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Thread: French chef inside!!

  1. #1
    Bronze Member supermat's Avatar
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    Default French chef inside!!

    Hey all,

    I just joined, and I could not miss this nice area dedicated to food and life pleasures...

    Should you wish to have some real french receipes, just don't hesitate to ask, I'll find them for you!!!
    C'est en potant qu'on devient potiron

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    Elite Member twitchy's Avatar
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    Welcome to the board, Supermat!

    "The howling backwoods that is IMDB is where film criticism goes to die (and then have its corpse gang-raped, called a racist, and accused of supporting Al-Qaeda)" ----Sean O'Neal, The Onion AV Club

  3. #3
    Bronze Member supermat's Avatar
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    Hi thanks for the welcome!!!

    So, just to start appetizing people around, Here is a little "Apéro" as we like to call it in France, that I shot on my terrasse in Toulouse a late afternoon in summer...

    Ahem... How can I attach a pic here? Sorry, my IS awareness is maybe not at the appropriate level...
    C'est en potant qu'on devient potiron

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    Elite Member twitchy's Avatar
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    "The howling backwoods that is IMDB is where film criticism goes to die (and then have its corpse gang-raped, called a racist, and accused of supporting Al-Qaeda)" ----Sean O'Neal, The Onion AV Club

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    Elite Member moomies's Avatar
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    I'd be interested in some desert recipes, I'm gonna be making some for Xmas.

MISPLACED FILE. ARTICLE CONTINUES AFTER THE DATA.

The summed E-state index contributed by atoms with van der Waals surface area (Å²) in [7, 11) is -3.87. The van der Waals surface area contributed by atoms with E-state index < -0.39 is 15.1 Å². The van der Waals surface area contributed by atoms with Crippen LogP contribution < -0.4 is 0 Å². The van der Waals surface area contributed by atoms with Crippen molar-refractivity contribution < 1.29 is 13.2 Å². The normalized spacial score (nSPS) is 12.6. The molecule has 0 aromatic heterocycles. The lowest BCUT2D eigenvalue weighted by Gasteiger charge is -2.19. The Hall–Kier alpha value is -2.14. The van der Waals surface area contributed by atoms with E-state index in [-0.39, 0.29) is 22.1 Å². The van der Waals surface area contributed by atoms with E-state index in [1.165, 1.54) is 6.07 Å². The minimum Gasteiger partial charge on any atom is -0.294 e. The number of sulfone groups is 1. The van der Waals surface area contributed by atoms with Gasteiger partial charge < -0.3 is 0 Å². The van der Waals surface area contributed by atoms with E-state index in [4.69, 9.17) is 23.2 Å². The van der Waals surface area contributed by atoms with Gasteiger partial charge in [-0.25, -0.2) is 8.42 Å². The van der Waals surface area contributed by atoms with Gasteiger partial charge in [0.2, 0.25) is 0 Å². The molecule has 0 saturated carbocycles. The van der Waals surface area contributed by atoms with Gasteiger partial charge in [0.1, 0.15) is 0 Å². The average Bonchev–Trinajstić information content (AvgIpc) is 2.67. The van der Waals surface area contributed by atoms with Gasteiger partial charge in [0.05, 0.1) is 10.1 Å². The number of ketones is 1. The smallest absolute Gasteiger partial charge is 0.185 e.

And welcome to GR

    If you think it's crazy, you ain't seen a thing. Just wait until we're goin down in flames.

  6. #6
    Bronze Member supermat's Avatar
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    Hey Moomies,

    Here is one that works great everytime I do it...

    As I am not the king of deserts but more main course and starters specialist, I'll try my best to give you some of my desert stuff, but sorry, I fear it is not going to be fabulous!!

    I however have a great french specialty:

    The home made "Tarte Tatin" (this one just makes me crazy when I see one on the table...)



    Butter and flower a tart mold

    Place apple pieces directly on the mold. Usually for an apple tart, the apple pieces are pretty thin and tight on the tart. This time you want to cut them in medium size pieces and place them quite tight, but not as tight as in a normal tart.

    Nothing very difficult so far. Agree? Ok let's keep going:

    In a saucepan, prepare a caramel (375 gramms sugar, 6 soup spoons water. cook it on medium heat 'til it makes bubbles and let a nice and light brown color appear. Once it is there, remove immediately otherwise you burn it)

    Once your caramel is done, immediately pour it over your tart so that it covers it, that it goes everywhere in the mold.

    Place a tart pastry on top of the mold, and make some little holes in it to avoid it moving during its stay in the oven.

    Time is around 20 to 40 minutes in the oven at 220°C (which for you US guys is around 428°F).

    Take it Off the oven the oven and turn it out on a nice plate. You will discover a superb tart where apples are slightly translucid but deep gold... It is absolutely fabulous! You can serve it slightly warm, with some vanilla ice cream. Another way also is to eat it flambé (I think it is the appropriate word in english) with Armagnac: in a sauce pan, heat some armagnac, pour it over the tart slice, light it, woosh it goes (pay attention), pour it again and againe from the bottom of the plate onto the top of the slice so that all the acohol is burnt and that only the flavor stays...

    I just realized how difficult it is to give out a receipe in english... So many technical terms... I hoe it was clear, if not here is a little synthesis:

    Butter and flower a tart mold
    Place apple pieces directly on the mold (medium size pieces and place them quite tight, but not as tight as in a normal tart)
    In a saucepan, prepare a caramel
    Once it is done, immediately pour it over your tart so that it covers it, that it goes everywhere in the mold.
    Place a tart pastry on top of the mold, and make some little holes in it to avoid it moving during its stay in the oven.
    Cooking time is around 20 to 40 minutes in the oven at 220°C (which for you US guys is around 428°F).
    Take it Off the oven the oven and turn it out on a nice plate